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January 12, 2016 – Route Fifty, Bill Lucia

A new report from the National Association of Counties looks at GDP and other economic indicators in 3,069 counties.

Despite signs that county economies are improving around the United States, economic output in about one-third of them declined last year, according to a report issued on Tuesday.

Published by the National Association of Counties, the report assesses economic performance in the nation’s 3,069 counties by looking at changes in four indicators. These indicators include: the number of jobs, unemployment rates, economic output and median home prices.

While county economies have bounced back to some extent from the doldrums of the Great Recession, the report indicates that gains have been uneven across each of the four metrics, and have also varied based on each county’s size and location.

“In 2015, we have seen accelerated recovery across the 3,069 county economies, but not on economic output,” said NACo’s research director, Emilia Istrate, in a video the organization posted online Tuesday. She also noted: “Sixteen percent—one, six—of county economies have not recovered on any of the economic indicators that we analyzed.”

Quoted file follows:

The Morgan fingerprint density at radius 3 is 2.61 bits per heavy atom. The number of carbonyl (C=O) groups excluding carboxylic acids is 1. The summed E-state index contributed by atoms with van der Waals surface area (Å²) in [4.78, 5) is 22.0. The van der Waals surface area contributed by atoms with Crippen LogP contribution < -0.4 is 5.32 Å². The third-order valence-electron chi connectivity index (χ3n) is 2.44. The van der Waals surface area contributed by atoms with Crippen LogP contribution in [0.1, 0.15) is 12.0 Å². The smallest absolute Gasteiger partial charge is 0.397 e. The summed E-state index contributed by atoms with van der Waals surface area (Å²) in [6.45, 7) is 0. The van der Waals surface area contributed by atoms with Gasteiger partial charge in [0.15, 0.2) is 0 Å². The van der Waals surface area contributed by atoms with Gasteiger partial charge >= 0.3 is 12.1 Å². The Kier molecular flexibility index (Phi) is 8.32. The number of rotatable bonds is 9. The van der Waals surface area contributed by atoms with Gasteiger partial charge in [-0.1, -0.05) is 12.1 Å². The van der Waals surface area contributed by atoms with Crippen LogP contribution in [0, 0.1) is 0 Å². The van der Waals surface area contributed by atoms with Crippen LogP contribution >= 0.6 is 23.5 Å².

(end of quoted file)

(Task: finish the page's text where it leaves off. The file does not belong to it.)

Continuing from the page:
"The large variation in the recovery, and growth across county economies, explain why everyday Americans don't feel the good national economic numbers," Istrate added.

Economic output is examined in terms of gross domestic product, or GDP, which measures the total value of goods and services produced by a county economy. Declines took place last year in 36 percent of county economies, according to the report. These declines were mostly concentrated in smaller counties located in southern and midwestern states.

Ten percent of the counties that experienced declines have economies that depend heavily on the oil and gas industry, which has been hard-hit over the last year by plummeting oil prices.

Economic Output (GDP) Growth Rates, 2014-2015
(Courtesy National Association of Counties)


The information above is for general awareness only and does not necessarily reflect the views of the Office of Economic Adjustment or the Department of Defense as a whole.